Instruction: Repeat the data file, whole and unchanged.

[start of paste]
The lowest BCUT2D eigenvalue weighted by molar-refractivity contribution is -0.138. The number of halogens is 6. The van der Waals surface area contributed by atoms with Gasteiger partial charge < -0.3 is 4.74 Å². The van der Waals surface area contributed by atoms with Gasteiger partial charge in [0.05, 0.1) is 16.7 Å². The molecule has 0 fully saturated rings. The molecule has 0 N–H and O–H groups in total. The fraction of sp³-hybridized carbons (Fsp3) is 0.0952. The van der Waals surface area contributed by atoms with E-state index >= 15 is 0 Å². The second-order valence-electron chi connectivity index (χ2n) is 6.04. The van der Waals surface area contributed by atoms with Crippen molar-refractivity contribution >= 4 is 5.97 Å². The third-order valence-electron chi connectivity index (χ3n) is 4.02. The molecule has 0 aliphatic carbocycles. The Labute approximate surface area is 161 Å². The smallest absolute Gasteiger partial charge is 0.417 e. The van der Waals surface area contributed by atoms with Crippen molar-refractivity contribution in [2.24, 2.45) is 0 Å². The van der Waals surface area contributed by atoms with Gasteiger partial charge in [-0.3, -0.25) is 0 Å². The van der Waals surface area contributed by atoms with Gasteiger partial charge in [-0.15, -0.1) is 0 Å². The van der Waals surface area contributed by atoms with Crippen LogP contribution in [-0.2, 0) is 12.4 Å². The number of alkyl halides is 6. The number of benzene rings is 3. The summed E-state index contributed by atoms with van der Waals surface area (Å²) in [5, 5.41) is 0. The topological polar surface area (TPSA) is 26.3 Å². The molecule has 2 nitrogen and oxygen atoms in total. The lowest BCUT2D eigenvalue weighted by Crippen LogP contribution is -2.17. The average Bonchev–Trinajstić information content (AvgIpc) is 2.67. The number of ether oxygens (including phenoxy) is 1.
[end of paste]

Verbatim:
The lowest BCUT2D eigenvalue weighted by molar-refractivity contribution is -0.138. The number of halogens is 6. The van der Waals surface area contributed by atoms with Gasteiger partial charge < -0.3 is 4.74 Å². The van der Waals surface area contributed by atoms with Gasteiger partial charge in [0.05, 0.1) is 16.7 Å². The molecule has 0 fully saturated rings. The molecule has 0 N–H and O–H groups in total. The fraction of sp³-hybridized carbons (Fsp3) is 0.0952. The van der Waals surface area contributed by atoms with E-state index >= 15 is 0 Å². The second-order valence-electron chi connectivity index (χ2n) is 6.04. The van der Waals surface area contributed by atoms with Crippen molar-refractivity contribution >= 4 is 5.97 Å². The third-order valence-electron chi connectivity index (χ3n) is 4.02. The molecule has 0 aliphatic carbocycles. The Labute approximate surface area is 161 Å². The smallest absolute Gasteiger partial charge is 0.417 e. The van der Waals surface area contributed by atoms with Crippen molar-refractivity contribution in [2.24, 2.45) is 0 Å². The van der Waals surface area contributed by atoms with Gasteiger partial charge in [-0.3, -0.25) is 0 Å². The van der Waals surface area contributed by atoms with Gasteiger partial charge in [-0.15, -0.1) is 0 Å². The van der Waals surface area contributed by atoms with Crippen LogP contribution in [-0.2, 0) is 12.4 Å². The number of alkyl halides is 6. The number of benzene rings is 3. The summed E-state index contributed by atoms with van der Waals surface area (Å²) in [5, 5.41) is 0. The topological polar surface area (TPSA) is 26.3 Å². The molecule has 2 nitrogen and oxygen atoms in total. The lowest BCUT2D eigenvalue weighted by Crippen LogP contribution is -2.17. The average Bonchev–Trinajstić information content (AvgIpc) is 2.67. The number of ether oxygens (including phenoxy) is 1.